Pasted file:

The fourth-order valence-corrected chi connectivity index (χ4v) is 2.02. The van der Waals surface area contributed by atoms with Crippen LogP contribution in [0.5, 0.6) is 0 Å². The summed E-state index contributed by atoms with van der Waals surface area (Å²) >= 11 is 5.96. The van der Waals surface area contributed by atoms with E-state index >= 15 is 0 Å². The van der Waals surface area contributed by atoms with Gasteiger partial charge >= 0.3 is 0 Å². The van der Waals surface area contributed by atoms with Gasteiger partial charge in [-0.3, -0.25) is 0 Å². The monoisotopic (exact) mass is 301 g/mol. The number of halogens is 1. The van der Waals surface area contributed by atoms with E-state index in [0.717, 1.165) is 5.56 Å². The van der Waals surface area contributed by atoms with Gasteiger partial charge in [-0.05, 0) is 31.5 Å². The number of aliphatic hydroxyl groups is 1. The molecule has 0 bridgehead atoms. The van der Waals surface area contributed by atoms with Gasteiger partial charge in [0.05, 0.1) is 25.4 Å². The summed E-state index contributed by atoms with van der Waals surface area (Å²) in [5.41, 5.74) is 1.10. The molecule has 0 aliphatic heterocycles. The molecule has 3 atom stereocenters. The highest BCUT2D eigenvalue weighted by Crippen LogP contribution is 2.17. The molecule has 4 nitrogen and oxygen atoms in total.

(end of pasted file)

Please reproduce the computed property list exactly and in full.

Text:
The fourth-order valence-corrected chi connectivity index (χ4v) is 2.02. The van der Waals surface area contributed by atoms with Crippen LogP contribution in [0.5, 0.6) is 0 Å². The summed E-state index contributed by atoms with van der Waals surface area (Å²) >= 11 is 5.96. The van der Waals surface area contributed by atoms with E-state index >= 15 is 0 Å². The van der Waals surface area contributed by atoms with Gasteiger partial charge >= 0.3 is 0 Å². The van der Waals surface area contributed by atoms with Gasteiger partial charge in [-0.3, -0.25) is 0 Å². The monoisotopic (exact) mass is 301 g/mol. The number of halogens is 1. The van der Waals surface area contributed by atoms with E-state index in [0.717, 1.165) is 5.56 Å². The van der Waals surface area contributed by atoms with Gasteiger partial charge in [-0.05, 0) is 31.5 Å². The number of aliphatic hydroxyl groups is 1. The molecule has 0 bridgehead atoms. The van der Waals surface area contributed by atoms with Gasteiger partial charge in [0.05, 0.1) is 25.4 Å². The summed E-state index contributed by atoms with van der Waals surface area (Å²) in [5.41, 5.74) is 1.10. The molecule has 0 aliphatic heterocycles. The molecule has 3 atom stereocenters. The highest BCUT2D eigenvalue weighted by Crippen LogP contribution is 2.17. The molecule has 4 nitrogen and oxygen atoms in total.